Ten, we transform the weighted inputs \(I_{9}\) to output of \(O_{9}\) ranged from 0 to 1. \(O_{9}\) is the final output of the neural network. Again we employ the logistic function. Output at neuron 9 is

$$O_{9} = \frac{1}{{\left( {1 + e^{{ - I_{9} }} } \right)}}$$

Eleven, we then calculate errors in the output. We compare the scaled ANN output value \(O_{9}\) to the true output (scaled) \(D_{9}\), and compute the error.

$$e_{i} = D_{9} - O_{9}$$

where \(i\) denotes the observation number in the training data.

Twelve, in this step, there is back propagation of errors, i.e., there is adjustment of weights in the training so as to achieve the minimum residual mean standard error (RMS) value (DeLurgio 1998). The method of spreading information about errors from the output layer back to hidden layer is termed as back propagation.

Thirteen, we continue the epoch by repeating the steps from fifth to twelfth for all input data.

Fourteen, there is calculation of epoch RMS value. If we get the low value of the RMS,Footnote 13 we move to the next step, otherwise we repeat the steps (5) to (14).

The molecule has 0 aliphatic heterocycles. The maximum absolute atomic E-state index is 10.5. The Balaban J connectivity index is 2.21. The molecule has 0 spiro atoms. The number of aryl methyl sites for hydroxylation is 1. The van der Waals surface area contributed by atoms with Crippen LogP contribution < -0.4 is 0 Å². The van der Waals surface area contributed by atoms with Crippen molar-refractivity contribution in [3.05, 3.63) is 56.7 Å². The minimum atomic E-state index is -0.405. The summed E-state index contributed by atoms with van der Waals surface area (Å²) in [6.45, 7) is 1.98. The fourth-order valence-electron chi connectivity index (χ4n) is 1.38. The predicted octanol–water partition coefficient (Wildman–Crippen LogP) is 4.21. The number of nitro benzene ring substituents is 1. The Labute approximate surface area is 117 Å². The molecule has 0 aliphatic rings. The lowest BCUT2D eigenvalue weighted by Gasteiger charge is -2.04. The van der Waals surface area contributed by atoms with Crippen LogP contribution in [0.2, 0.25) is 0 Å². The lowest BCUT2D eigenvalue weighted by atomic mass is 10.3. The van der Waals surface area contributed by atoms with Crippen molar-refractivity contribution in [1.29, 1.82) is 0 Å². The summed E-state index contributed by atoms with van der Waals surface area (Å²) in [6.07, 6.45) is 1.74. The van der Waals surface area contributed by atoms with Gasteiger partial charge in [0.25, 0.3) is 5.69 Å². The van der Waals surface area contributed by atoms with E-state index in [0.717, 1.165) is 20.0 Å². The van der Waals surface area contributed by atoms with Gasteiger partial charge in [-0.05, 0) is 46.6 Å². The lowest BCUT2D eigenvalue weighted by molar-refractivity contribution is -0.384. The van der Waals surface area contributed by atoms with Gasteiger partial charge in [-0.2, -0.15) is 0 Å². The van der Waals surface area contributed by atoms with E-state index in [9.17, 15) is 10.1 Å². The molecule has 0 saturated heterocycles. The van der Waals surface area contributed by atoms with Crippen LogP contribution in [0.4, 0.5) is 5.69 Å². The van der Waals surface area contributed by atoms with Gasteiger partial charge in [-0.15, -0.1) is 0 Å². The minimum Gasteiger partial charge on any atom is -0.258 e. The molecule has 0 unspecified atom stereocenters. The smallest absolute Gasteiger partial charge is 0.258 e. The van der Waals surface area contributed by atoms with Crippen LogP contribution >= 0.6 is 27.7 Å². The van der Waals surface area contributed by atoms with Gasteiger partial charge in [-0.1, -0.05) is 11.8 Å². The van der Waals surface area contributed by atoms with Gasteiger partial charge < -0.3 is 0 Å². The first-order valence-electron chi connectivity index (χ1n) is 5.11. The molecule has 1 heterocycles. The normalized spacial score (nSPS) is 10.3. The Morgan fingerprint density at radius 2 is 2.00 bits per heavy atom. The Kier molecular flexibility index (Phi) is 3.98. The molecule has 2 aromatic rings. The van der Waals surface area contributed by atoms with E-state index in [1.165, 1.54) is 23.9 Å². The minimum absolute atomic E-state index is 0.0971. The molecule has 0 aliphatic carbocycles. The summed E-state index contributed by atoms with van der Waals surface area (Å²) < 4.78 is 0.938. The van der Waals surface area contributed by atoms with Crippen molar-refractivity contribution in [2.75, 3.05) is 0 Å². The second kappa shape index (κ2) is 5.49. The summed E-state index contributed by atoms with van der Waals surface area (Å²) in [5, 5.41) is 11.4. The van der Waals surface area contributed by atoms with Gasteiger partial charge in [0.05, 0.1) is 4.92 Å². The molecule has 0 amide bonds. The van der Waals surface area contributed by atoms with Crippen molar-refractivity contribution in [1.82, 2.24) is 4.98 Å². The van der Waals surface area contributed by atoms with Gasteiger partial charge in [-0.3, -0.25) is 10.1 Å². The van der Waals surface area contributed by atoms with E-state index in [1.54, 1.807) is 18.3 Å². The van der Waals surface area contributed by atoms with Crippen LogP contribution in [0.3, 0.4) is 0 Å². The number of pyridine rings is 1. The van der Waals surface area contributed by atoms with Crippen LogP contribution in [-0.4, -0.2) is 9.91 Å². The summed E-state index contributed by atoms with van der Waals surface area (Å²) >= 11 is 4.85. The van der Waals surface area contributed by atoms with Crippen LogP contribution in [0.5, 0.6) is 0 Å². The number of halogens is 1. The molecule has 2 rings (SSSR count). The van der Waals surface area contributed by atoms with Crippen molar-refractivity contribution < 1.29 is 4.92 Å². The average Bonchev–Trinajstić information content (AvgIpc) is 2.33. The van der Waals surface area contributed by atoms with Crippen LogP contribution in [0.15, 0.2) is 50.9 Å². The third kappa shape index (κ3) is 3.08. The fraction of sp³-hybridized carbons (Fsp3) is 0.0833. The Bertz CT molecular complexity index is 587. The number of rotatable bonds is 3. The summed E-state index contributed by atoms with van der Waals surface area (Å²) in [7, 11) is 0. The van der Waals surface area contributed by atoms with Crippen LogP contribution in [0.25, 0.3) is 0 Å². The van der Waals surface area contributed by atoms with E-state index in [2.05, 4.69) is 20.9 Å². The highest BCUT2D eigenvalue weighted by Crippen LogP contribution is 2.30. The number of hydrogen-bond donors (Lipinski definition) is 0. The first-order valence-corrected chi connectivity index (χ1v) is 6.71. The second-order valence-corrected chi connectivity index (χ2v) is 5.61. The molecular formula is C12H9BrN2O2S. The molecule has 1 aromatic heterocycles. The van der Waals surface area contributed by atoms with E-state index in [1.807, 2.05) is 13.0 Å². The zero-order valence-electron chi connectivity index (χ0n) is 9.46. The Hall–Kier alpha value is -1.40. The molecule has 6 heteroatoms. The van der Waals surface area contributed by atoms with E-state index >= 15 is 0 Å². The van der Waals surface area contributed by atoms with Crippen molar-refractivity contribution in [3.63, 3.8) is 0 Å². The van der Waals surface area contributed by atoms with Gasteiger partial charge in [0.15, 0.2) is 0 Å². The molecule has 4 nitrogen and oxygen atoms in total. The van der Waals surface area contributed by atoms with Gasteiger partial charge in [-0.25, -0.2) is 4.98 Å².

Fifteen, we validate the ANN results with out-of-sample data. The model is valid if the training RMS is consistent with the out-of-sample RMS.

Sixteen, we then use the model for forecasting.

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Kumar, R. Predicting Wheat Futures Prices in India. Asia-Pac Financ Markets 28, 121–140 (2021).

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  • Futures market
  • Forecasting
  • Artificial neural network (ANN) and agricultural derivative market

JEL Classification

  • G13
  • C45
  • Q14